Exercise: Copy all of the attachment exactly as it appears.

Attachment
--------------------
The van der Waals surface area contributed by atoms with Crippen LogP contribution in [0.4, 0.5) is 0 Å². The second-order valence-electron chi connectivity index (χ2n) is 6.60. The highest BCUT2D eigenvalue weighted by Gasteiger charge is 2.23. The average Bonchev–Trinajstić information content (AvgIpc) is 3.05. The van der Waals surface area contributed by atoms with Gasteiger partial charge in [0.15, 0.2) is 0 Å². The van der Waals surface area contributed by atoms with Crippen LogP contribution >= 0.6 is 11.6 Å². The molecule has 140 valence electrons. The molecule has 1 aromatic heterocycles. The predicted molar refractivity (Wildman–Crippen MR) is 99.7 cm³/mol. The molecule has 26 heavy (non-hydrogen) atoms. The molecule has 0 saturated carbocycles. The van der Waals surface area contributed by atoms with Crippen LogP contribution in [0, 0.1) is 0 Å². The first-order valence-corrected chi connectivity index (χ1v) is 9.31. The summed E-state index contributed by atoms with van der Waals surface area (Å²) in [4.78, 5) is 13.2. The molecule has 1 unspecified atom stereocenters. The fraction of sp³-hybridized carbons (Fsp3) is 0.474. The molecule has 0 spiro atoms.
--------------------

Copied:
The van der Waals surface area contributed by atoms with Crippen LogP contribution in [0.4, 0.5) is 0 Å². The second-order valence-electron chi connectivity index (χ2n) is 6.60. The highest BCUT2D eigenvalue weighted by Gasteiger charge is 2.23. The average Bonchev–Trinajstić information content (AvgIpc) is 3.05. The van der Waals surface area contributed by atoms with Gasteiger partial charge in [0.15, 0.2) is 0 Å². The van der Waals surface area contributed by atoms with Crippen LogP contribution >= 0.6 is 11.6 Å². The molecule has 140 valence electrons. The molecule has 1 aromatic heterocycles. The predicted molar refractivity (Wildman–Crippen MR) is 99.7 cm³/mol. The molecule has 26 heavy (non-hydrogen) atoms. The molecule has 0 saturated carbocycles. The van der Waals surface area contributed by atoms with Crippen LogP contribution in [0, 0.1) is 0 Å². The first-order valence-corrected chi connectivity index (χ1v) is 9.31. The summed E-state index contributed by atoms with van der Waals surface area (Å²) in [4.78, 5) is 13.2. The molecule has 1 unspecified atom stereocenters. The fraction of sp³-hybridized carbons (Fsp3) is 0.474. The molecule has 0 spiro atoms.